Hong Kong’s Hang Seng Index Plunges Most Since Financial Crisis

Hong Kong’s benchmark stock gauge plunged the most since the global financial crisis as an equity rout in mainland China rippled across Asia.

The Hang Seng Index fell 5.8 percent to 23,516.56 at the close today, the biggest drop since November 2008, after slumping as much as 8.6 percent. All but one stock on the 50- member gauge slid amid trading volume 148 percent higher than the 30-day average. A measure of Asian shares headed for its steepest drop in two years.

Financial and property companies led declines in Hong Kong today, with China Life Insurance Co. falling 8.8 percent and China Overseas Land & Investment Ltd. tumbling 10 percent. The Hang Seng China Enterprises Index, also known as the H-share gauge, dropped 6.1 percent after following mainland shares into a bear market on Tuesday with a 20 percent retreat from a May high. The Shanghai Composite Index closed 5.9 percent lower, extending its decline from a June 12 high to 32 percent.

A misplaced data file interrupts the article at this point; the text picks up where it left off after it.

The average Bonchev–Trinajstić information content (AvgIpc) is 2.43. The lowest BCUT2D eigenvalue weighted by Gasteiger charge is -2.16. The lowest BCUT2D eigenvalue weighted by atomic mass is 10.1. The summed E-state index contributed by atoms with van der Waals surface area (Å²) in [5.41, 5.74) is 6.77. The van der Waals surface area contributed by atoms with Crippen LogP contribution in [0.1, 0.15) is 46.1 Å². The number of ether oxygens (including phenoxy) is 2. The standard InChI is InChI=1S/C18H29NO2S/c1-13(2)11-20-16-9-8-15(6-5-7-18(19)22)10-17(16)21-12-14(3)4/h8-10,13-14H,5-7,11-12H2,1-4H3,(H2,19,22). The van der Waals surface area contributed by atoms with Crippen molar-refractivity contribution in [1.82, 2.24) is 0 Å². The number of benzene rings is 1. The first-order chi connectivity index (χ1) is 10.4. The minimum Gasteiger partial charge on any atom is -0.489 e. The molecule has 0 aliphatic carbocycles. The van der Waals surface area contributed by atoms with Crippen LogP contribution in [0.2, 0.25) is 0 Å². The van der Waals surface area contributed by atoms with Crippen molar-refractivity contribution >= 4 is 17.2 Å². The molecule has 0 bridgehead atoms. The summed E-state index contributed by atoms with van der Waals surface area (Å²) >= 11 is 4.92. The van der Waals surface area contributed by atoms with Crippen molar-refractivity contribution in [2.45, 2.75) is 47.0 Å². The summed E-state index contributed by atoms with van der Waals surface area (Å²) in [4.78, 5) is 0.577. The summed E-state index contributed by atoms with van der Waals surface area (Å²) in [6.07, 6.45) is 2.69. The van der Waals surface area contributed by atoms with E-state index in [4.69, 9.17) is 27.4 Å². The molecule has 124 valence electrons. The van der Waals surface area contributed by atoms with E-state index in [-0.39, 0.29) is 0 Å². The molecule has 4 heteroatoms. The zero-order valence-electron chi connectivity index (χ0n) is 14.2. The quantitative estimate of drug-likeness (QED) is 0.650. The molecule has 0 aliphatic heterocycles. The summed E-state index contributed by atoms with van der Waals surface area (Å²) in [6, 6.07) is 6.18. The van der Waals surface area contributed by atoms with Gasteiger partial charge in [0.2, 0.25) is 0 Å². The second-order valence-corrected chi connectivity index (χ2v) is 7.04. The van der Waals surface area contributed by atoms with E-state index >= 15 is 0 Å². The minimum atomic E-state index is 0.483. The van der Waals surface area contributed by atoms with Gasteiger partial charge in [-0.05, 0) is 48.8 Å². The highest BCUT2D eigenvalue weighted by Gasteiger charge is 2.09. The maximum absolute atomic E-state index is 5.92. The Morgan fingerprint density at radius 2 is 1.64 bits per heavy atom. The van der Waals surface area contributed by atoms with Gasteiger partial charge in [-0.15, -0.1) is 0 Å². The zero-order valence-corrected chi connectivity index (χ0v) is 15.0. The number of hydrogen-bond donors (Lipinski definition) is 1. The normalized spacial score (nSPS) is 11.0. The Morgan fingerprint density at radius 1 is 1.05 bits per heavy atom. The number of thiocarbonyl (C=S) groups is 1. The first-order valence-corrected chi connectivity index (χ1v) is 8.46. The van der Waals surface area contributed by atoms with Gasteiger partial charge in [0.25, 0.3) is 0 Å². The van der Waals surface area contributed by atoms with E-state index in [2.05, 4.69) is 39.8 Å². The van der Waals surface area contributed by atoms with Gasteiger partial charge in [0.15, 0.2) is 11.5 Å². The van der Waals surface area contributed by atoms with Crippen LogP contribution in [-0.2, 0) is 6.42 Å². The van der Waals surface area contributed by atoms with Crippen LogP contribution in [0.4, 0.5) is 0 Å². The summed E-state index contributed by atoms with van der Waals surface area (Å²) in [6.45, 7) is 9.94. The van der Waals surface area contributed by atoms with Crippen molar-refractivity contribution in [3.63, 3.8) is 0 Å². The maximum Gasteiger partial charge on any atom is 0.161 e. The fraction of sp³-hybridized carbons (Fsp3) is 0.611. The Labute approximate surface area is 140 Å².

“Investors are disappointed and afraid that the Chinese policy makers lost control of the market,” said Mari Oshidari, a Hong Kong-based strategist at Okasan Securities Group Inc. “With no end in sight to the plunge, sentiment has turned cold. With liquidity drying up in the mainland, the Hong Kong market is being sold instead –- the only thing it can do is just quietly take the storm.”

The decline dragged the Hang Seng gauge to 9.8 times reported earnings, the cheapest relative to the MSCI All-Country World Index since 2003, when the city was gripped by the SARS virus which killed 300 people and caused economic losses totaling HK$3.8 billion ($490 million) in two months.

Large Declines

The 10 companies that fell the most on the Hang Seng Index sank by at least 7.6 percent. China Shenhua Energy Co. plunged 9.3 percent and China Resources Land Ltd. lost 8.4 percent. HSBC Holdings Plc retreated 3.9 percent, its steepest drop in almost two years. Some of the most heavily traded shares through the Shanghai link yesterday, including Bank of China Ltd. and Hong Kong Exchanges & Clearing Ltd., posted even larger declines today.

Mainland investors were net sellers through the Hong Kong-Shanghai stock link for an eighth day amid unprecedented liquidation of margin trades. A Hang Seng index tracking the mainland premium on dual-listed shares advanced 0.2 percent, signaling China traded shares are 48 percent more expensive.

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